If you have listened to Lee Ann Womack’s “I Hope You Dance,” you know that you should follow your dreams and have no regrets. Senior soccer players Liz Robinson, Rochelle Hickerson and Christi Brauer have done just that for the past four years.
As these three ladies competed in the women’s soccer playoffs, they did not know they would lose the Minnesota Intercollegiate Athletic Conference championship Augsburg 1-0. But even in doing so, they were able to secure a berth in the 2014 NCAA Division III women’s soccer playoffs.
Even with that said, the twilight of the ladies’ Concordia soccer journey has been a time of reflection.
“I guess it doesn’t really feel real,” Hickerson, a forward-midfielder said. “It doesn’t feel like the end yet.”
For the past two years, Hickerson and four of her other senior teammates, have lived in a house that has been dubbed the soccer house. According to forward Christi Brauer, the home has strong Cobber roots.
Brauer and her teammates said that their landlord’s daughter was a member women’s soccer player for Concordia more than five years ago. Since then, the woman has made her house available to rent almost exclusively to women soccer players.
As teammates and housemates, the women have maintained a relationship on and off the field. Liz Robinson, a forward-midfielder, appreciates that her housemates are her teammates, especially since it’s their last year of college.
“With the final season, it has been helpful being able to live together,” Robinson said. “It’s more of a team atmosphere all the time.”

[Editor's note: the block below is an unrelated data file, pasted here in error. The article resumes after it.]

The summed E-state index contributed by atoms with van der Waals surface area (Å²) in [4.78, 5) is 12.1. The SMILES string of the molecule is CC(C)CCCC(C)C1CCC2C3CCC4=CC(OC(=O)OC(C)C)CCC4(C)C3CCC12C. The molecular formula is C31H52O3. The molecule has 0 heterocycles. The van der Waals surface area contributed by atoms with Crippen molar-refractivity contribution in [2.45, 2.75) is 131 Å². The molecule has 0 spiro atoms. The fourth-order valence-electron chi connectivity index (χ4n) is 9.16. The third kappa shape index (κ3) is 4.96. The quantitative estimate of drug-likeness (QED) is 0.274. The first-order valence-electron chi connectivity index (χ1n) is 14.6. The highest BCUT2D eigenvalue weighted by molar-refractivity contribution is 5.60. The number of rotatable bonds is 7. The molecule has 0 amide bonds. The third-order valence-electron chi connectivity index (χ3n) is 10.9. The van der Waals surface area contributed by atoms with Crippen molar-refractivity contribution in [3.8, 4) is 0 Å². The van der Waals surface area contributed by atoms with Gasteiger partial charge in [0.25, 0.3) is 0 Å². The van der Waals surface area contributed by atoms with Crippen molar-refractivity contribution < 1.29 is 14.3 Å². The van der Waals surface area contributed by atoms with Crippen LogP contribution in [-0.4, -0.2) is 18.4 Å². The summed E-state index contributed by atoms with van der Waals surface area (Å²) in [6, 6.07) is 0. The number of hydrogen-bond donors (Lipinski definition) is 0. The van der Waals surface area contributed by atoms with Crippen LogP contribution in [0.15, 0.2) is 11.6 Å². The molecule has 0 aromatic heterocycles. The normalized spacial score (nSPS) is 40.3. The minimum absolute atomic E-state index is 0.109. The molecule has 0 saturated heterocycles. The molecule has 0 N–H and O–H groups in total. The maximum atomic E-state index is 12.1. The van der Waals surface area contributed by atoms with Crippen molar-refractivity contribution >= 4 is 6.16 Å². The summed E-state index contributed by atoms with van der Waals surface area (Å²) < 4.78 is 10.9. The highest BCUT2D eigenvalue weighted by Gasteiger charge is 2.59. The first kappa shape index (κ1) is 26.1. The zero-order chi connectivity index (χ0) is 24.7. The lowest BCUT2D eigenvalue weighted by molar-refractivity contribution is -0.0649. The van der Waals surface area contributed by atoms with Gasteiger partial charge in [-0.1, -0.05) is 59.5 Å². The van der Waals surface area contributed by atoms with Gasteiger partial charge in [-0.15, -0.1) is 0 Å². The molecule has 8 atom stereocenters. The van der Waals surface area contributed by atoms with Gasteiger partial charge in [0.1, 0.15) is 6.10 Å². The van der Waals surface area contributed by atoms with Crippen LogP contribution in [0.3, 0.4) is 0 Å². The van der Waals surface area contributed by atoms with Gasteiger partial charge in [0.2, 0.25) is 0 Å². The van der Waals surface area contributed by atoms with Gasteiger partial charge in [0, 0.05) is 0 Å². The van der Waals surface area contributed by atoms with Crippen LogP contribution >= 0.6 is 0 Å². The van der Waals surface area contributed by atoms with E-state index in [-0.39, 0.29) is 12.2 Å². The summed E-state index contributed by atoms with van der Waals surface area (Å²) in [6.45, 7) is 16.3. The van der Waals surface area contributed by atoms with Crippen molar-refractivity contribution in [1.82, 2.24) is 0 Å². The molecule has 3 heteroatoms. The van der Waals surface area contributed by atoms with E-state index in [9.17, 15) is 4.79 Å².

Both Hickerson and Robinson mentioned that although the women live together, their demanding academic careers do not allow them to spend as much time together. Soccer therefore, keeps them connected.
“[Soccer is] where we get to spend most of our time together,” Hickerson said. “…On the field, in practice, when we travel. I think soccer has brought us together as a group, as friends.”
While they will still compete in the NCAA playoffs, Hickerson believes the women’s success directly correlates with the realization that every game they play is critical because it could be their last one.
“I think about it all the time and I think all of us seniors think about it all the time,” Hickerson said. “Everyday that we’re practicing I’m thinking we really have to push each other hard.”
When this season inevitably ends, five of these girls will still live together, but according to Robinson, they will see each other even less.
“Two of them are going into internships and co-ops,” Robinson said. “[The two remaining housemates and twins] Laura and Marta have clinicals. It will definitely [require] more effort to see each other.”
A Biology major with English writing, Psychology and Environmental studies minors, Robinson will also have her hands full. For these ladies, the constant of playing soccer and seeing teammates will not be there. Brauer is not sure how the last semester of school will go.
“It’s going to be weird not seeing my teammates everyday,” Brauer said. “We only get one day off [of soccer] a week, otherwise we see each other everyday.”
Even though the ladies share a sentiment of the fear of the unknown future, soccer is one thing they have had in their lives for a long time. Brauer, Hickerson and Robinson all hope to play recreational soccer after college.
“I definitely want to play in some women’s leagues,” Hickerson said. “I definitely can’t picture my life without soccer.”
These three women have enjoyed their experiences while playing soccer for Concordia. Robinson believes that even though the end of it all is not a pleasant thought, the group of seniors is happy they crossed each other’s paths while doing what they love. Like Lee Ann Womack hoped, these ladies will have no regrets.
“I guess I didn’t really realize what a team was until playing at Concordia and seeing other groups leave, and how devastating it was,” Robinson said. “You’re done, but you’re happy because you know it was a fun experience.”